Figure 1-1.3 Prestressing of concrete beams by mild steel rods

    Mild steel rods are stretched and concrete is poured around them. After hardening of concrete, the tension in the rods is released. The rods will try to regain their original length, but this is prevented by the surrounding concrete to which the steel is bonded. Thus, the concrete is now effectively in a state of pre-compression. It is capable of counteracting tensile stress, such as arising from the load shown in the following sketch.

    A prestressed beam under an external load

    But, the early attempts of prestressing were not completely successful. It was observed that the effect of prestress reduced with time. The load resisting capacities of the members were limited. Under sustained loads, the members were found to fail. This was due to the following reason.

    Concrete shrinks with time. Moreover under sustained load, the strain in concrete increases with increase in time. This is known as creep strain. The reduction in length due to creep and shrinkage is also applicable to the embedded steel, resulting in significant loss in the tensile strain.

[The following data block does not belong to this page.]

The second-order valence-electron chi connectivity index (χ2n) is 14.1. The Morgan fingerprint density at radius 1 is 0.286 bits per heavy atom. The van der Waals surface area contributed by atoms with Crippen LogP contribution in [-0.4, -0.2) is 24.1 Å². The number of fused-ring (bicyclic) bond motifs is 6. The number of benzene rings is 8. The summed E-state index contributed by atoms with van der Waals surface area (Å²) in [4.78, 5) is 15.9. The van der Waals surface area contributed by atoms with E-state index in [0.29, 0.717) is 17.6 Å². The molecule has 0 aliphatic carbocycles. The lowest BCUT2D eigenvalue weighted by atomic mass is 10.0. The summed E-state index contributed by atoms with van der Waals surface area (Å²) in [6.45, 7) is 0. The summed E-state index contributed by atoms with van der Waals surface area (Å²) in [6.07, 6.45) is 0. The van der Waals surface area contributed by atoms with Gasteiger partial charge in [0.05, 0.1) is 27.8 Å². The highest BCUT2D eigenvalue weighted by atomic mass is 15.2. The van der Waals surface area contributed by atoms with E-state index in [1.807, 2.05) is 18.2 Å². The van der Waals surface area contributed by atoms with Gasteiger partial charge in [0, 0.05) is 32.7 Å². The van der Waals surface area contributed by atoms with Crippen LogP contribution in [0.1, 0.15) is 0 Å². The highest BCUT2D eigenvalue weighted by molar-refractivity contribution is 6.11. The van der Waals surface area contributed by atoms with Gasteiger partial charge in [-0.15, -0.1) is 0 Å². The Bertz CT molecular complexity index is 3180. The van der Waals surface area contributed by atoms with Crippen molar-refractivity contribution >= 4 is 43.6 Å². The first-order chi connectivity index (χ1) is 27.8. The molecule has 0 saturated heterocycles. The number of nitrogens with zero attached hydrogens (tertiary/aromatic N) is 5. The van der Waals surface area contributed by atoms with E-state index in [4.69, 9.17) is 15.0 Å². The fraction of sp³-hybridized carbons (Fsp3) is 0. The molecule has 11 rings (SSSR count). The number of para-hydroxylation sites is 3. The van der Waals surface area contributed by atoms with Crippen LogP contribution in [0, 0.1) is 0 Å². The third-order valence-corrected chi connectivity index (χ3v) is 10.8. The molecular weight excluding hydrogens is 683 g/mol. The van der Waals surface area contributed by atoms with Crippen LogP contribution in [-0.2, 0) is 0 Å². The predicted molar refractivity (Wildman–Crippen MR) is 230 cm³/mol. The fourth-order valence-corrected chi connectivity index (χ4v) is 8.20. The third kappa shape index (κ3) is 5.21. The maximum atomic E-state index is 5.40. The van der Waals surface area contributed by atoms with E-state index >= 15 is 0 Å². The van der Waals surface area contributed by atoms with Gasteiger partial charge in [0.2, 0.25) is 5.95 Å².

In the early applications, the strength of the mild steel and the strain during prestressing were less. The residual strain and hence, the residual prestress was only about 10% of the initial value. The following sketches explain the phenomena.

    Original tensile strain in steel = (L2 – L1)/L1

    Compressive strain due to elastic shortening of beam = (L2 – L3)/L1
    (short-term loss in prestress)

    Compressive strain due to creep and shrinkage = (L3 – L4)/L1
    (long-term losses in prestress)

    Therefore, residual strain in steel = (L4 – L1)/L1

    The maximum original tensile strain in mild steel = Allowable stress / elastic
    = 140 MPa / 2×105 MPa = 0.0007

    The total loss in strain due to elastic shortening, creep and shrinkage was also close to 0.0007. Thus, the residual strain was negligible.

    The solution to increase the residual strain and the effective prestress are as follows.
    • Adopt high strength steel with much higher original strain. This leads to the
    scope of high prestressing force.
    • Adopt high strength concrete to withstand the high prestressing force.